Final Notes:

  • I love the copper foil contrasted against the dark brown wrapper, it really is a great look.
  • This cigar gets very bitter very quickly if you puff too fast, so keep it slow. Thankfully, if you slow back down, the bitterness goes away fairly quickly.
  • Although the ash is not overly flaky, it also did not seem to want to stay put, and fell off the foot about every half inch or so with no provocation at all.
  • Altadis U.S.A., JR Cigar and A.J. Fernandez all advertise on halfwheel.
  • The cigars smoked for this review were purchased by halfwheel.
  • While the corona is a fairly small vitola, the average smoking time for all three samples was an almost shocking one hour and 22 minutes.
  • If you would like to purchase any of the Gispert Intenso cigars, site sponsors Elite Cigar Cafe (972.661.9136), JR Cigar and Payless Cigars have them in stock now.
79 Overall Score

While it takes a while to get there, the second and final thirds of the Gispert Intenso Corona are easily the best parts of the cigar. There are more flavors, slightly more complexity and the overall experience is significantly more enjoyable. In addition, with a few exceptions, the construction was quite good and the strength was nicely integrated. However, even with that said, the blend never rose much above the average mark, with an ever-present metallic note on the finish that was pervasive enough at times to effect the profile in a negative way. I am very interested to try the other collaborations between Altadis and Fernández, but the Gispert Intenso is not one I will be seeking out again, at least in the Corona vitola.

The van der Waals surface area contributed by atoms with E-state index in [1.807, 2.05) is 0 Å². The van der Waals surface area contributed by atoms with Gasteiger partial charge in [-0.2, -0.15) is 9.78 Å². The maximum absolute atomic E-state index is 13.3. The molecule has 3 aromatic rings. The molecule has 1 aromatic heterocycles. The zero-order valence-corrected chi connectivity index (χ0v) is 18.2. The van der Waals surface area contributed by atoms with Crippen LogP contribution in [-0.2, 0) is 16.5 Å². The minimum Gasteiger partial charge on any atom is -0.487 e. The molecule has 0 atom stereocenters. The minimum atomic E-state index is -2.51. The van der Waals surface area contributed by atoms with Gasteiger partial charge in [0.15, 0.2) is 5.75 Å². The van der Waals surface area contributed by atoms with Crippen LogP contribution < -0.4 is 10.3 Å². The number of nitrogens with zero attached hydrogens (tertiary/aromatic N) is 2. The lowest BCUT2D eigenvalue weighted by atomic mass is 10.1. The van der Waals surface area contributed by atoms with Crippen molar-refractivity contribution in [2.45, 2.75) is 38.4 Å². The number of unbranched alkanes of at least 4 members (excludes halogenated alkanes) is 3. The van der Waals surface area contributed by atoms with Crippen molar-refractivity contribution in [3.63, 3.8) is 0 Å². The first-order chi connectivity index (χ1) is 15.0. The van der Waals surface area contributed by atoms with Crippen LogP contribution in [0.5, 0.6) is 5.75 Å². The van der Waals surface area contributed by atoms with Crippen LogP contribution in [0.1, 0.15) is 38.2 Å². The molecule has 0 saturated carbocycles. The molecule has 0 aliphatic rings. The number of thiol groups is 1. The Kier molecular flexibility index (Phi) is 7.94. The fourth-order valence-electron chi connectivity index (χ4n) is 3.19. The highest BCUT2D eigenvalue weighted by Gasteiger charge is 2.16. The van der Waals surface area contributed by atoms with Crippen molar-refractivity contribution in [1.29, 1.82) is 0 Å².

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Brooks Whittington
About the author

I have been smoking cigars for over eight years. A documentary wedding photographer by trade, I spent seven years as a photojournalist for the Dallas Morning News and the Fort Worth Star Telegram. I started the cigar blog SmokingStogie in 2008 after realizing that there was a need for a cigar blog with better photographs and more in-depth information about each release. SmokingStogie quickly became one of the more influential cigar blogs on the internet, known for reviewing preproduction, prerelease, rare, extremely hard-to-find and expensive cigars. I am a co-founder of halfwheel and now serve as an editor for halfwheel.